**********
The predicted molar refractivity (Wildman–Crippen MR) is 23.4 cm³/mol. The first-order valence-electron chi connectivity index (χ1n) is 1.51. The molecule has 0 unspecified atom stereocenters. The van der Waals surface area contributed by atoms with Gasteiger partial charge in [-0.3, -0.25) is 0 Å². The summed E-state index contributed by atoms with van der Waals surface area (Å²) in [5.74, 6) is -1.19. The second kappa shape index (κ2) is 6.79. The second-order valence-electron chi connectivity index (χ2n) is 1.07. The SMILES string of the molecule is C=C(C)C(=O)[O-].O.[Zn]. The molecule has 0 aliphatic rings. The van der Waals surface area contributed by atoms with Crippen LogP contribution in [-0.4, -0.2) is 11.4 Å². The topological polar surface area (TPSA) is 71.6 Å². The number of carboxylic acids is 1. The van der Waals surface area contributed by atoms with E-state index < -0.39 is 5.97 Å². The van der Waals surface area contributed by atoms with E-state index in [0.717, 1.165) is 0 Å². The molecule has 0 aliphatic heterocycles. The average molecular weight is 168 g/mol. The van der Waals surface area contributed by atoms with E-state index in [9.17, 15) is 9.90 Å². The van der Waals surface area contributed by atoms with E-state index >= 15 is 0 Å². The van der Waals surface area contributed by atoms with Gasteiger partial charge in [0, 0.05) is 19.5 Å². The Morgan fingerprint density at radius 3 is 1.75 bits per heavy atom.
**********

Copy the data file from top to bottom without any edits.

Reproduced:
The predicted molar refractivity (Wildman–Crippen MR) is 23.4 cm³/mol. The first-order valence-electron chi connectivity index (χ1n) is 1.51. The molecule has 0 unspecified atom stereocenters. The van der Waals surface area contributed by atoms with Gasteiger partial charge in [-0.3, -0.25) is 0 Å². The summed E-state index contributed by atoms with van der Waals surface area (Å²) in [5.74, 6) is -1.19. The second kappa shape index (κ2) is 6.79. The second-order valence-electron chi connectivity index (χ2n) is 1.07. The SMILES string of the molecule is C=C(C)C(=O)[O-].O.[Zn]. The molecule has 0 aliphatic rings. The van der Waals surface area contributed by atoms with Crippen LogP contribution in [-0.4, -0.2) is 11.4 Å². The topological polar surface area (TPSA) is 71.6 Å². The number of carboxylic acids is 1. The van der Waals surface area contributed by atoms with E-state index < -0.39 is 5.97 Å². The van der Waals surface area contributed by atoms with E-state index in [0.717, 1.165) is 0 Å². The molecule has 0 aliphatic heterocycles. The average molecular weight is 168 g/mol. The van der Waals surface area contributed by atoms with E-state index in [9.17, 15) is 9.90 Å². The van der Waals surface area contributed by atoms with E-state index >= 15 is 0 Å². The van der Waals surface area contributed by atoms with Gasteiger partial charge in [0, 0.05) is 19.5 Å². The Morgan fingerprint density at radius 3 is 1.75 bits per heavy atom.